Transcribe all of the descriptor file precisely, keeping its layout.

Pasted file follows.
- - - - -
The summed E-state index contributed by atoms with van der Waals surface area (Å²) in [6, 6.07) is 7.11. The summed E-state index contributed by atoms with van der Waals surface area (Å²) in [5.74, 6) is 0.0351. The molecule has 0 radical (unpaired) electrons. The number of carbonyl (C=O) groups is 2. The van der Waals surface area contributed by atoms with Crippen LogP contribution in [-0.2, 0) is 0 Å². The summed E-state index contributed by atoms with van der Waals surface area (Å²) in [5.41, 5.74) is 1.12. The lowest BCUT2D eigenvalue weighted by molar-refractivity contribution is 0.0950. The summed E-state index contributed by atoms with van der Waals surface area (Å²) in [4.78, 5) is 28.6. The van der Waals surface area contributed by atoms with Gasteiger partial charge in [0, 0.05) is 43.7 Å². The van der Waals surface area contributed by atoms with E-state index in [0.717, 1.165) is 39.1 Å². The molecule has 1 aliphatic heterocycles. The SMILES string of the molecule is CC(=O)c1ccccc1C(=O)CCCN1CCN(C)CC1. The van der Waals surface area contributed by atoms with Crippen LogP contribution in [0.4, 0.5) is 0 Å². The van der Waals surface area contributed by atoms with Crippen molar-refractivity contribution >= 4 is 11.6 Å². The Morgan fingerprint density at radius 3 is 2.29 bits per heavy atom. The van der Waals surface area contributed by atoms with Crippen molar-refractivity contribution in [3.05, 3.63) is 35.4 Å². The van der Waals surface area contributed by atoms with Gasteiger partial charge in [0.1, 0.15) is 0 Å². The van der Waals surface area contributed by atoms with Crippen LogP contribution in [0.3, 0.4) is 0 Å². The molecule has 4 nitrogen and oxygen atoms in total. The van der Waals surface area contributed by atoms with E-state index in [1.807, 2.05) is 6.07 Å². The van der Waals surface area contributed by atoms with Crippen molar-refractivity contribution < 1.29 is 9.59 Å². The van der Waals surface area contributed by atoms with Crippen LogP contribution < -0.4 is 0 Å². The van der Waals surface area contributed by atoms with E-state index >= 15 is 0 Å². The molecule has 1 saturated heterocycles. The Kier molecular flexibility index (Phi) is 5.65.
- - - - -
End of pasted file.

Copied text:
The summed E-state index contributed by atoms with van der Waals surface area (Å²) in [6, 6.07) is 7.11. The summed E-state index contributed by atoms with van der Waals surface area (Å²) in [5.74, 6) is 0.0351. The molecule has 0 radical (unpaired) electrons. The number of carbonyl (C=O) groups is 2. The van der Waals surface area contributed by atoms with Crippen LogP contribution in [-0.2, 0) is 0 Å². The summed E-state index contributed by atoms with van der Waals surface area (Å²) in [5.41, 5.74) is 1.12. The lowest BCUT2D eigenvalue weighted by molar-refractivity contribution is 0.0950. The summed E-state index contributed by atoms with van der Waals surface area (Å²) in [4.78, 5) is 28.6. The van der Waals surface area contributed by atoms with Gasteiger partial charge in [0, 0.05) is 43.7 Å². The van der Waals surface area contributed by atoms with E-state index in [0.717, 1.165) is 39.1 Å². The molecule has 1 aliphatic heterocycles. The SMILES string of the molecule is CC(=O)c1ccccc1C(=O)CCCN1CCN(C)CC1. The van der Waals surface area contributed by atoms with Crippen LogP contribution in [0.4, 0.5) is 0 Å². The van der Waals surface area contributed by atoms with Crippen molar-refractivity contribution >= 4 is 11.6 Å². The Morgan fingerprint density at radius 3 is 2.29 bits per heavy atom. The van der Waals surface area contributed by atoms with Crippen molar-refractivity contribution in [3.05, 3.63) is 35.4 Å². The van der Waals surface area contributed by atoms with Gasteiger partial charge in [0.1, 0.15) is 0 Å². The van der Waals surface area contributed by atoms with Crippen LogP contribution in [0.3, 0.4) is 0 Å². The molecule has 4 nitrogen and oxygen atoms in total. The van der Waals surface area contributed by atoms with E-state index in [1.807, 2.05) is 6.07 Å². The van der Waals surface area contributed by atoms with Crippen molar-refractivity contribution < 1.29 is 9.59 Å². The van der Waals surface area contributed by atoms with Crippen LogP contribution < -0.4 is 0 Å². The van der Waals surface area contributed by atoms with E-state index >= 15 is 0 Å². The molecule has 1 saturated heterocycles. The Kier molecular flexibility index (Phi) is 5.65.